"...Preserved in pockets of the undeveloped world, shielded from the rapid ravages of modernization by dense jungles and mountains, it is still possible to encounter intact shamanic cultures. Among these people, plants that induce visions are the center of spiritual life and tradition. They believe that these plants are sentient beings, supernatural emissaries. They ascribe their music and medicine, their cosmology and extensive botanical knowledge to the visions given to them in psychedelic trance. For tribes in Africa, Siberia, North and South America and many other regions, rejection of visionary knowledge offered by the botanical world would be a form of insanity.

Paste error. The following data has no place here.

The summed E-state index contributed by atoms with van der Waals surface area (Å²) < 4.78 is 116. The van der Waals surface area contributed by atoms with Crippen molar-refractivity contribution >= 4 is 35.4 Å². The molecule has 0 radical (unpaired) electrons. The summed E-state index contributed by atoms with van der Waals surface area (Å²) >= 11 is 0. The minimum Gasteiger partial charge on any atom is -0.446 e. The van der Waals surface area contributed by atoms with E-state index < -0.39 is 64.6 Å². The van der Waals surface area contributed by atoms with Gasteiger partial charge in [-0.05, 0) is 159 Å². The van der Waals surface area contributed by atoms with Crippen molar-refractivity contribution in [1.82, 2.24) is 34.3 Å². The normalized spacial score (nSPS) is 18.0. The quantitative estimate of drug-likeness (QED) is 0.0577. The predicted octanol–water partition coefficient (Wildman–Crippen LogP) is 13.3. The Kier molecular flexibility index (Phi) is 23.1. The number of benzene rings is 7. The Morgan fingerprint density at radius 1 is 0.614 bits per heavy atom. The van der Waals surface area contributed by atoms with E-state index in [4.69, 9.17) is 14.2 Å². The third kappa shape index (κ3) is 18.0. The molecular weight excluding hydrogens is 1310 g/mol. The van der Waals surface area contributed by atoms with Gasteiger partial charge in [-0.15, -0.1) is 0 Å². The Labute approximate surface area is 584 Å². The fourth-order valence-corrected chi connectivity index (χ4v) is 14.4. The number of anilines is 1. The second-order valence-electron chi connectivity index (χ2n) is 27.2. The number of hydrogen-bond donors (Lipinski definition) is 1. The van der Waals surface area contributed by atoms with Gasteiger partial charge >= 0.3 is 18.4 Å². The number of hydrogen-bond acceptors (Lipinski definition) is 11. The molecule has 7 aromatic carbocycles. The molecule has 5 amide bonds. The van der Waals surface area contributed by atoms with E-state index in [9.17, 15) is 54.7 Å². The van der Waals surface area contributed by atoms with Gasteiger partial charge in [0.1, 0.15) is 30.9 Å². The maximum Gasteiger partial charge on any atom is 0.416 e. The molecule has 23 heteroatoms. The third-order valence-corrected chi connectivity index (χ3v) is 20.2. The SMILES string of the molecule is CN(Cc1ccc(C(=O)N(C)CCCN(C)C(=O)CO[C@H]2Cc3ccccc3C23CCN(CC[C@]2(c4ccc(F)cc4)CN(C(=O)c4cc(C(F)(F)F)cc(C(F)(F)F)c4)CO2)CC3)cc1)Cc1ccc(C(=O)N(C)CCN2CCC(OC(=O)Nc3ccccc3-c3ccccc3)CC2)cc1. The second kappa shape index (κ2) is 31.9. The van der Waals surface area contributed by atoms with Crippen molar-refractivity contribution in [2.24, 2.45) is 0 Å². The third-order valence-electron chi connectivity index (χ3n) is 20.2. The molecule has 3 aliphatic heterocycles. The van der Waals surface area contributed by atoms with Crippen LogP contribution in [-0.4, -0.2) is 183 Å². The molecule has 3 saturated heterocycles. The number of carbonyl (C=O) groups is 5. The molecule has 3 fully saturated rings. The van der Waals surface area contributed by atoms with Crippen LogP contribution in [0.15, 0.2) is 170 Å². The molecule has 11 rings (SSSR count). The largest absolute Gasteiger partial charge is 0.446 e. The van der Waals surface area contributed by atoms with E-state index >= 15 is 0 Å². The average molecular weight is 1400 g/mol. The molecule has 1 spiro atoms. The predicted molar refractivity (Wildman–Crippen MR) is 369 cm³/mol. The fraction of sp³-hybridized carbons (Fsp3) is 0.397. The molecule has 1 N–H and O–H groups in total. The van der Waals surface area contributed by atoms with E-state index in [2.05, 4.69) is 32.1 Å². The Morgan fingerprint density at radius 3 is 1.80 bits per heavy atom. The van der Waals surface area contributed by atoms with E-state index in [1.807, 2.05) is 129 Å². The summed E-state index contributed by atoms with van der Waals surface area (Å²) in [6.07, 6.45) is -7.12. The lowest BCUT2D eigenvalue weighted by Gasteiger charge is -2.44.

While researching this book, I visited shamans in West Africa, Mexico, and the Ecuadorean Amazon. In Gabon, a small country on the equator, I went through a Bwiti initiation, eating iboga, a psychedelic root bark that induces a trance lasting for thirty hours. Some of the Bwiti call this ceremony "breaking open the head". The bark powder temporarily releases the soul from the body, allowing the initiate into the African spiritual cosmos, where he is shown the outline of his fate."
Page 2, 'Breaking Open the Head, A Psychedelic Journey into the Heart of Contemporary Shamanism' by Daniel Pinchbeck
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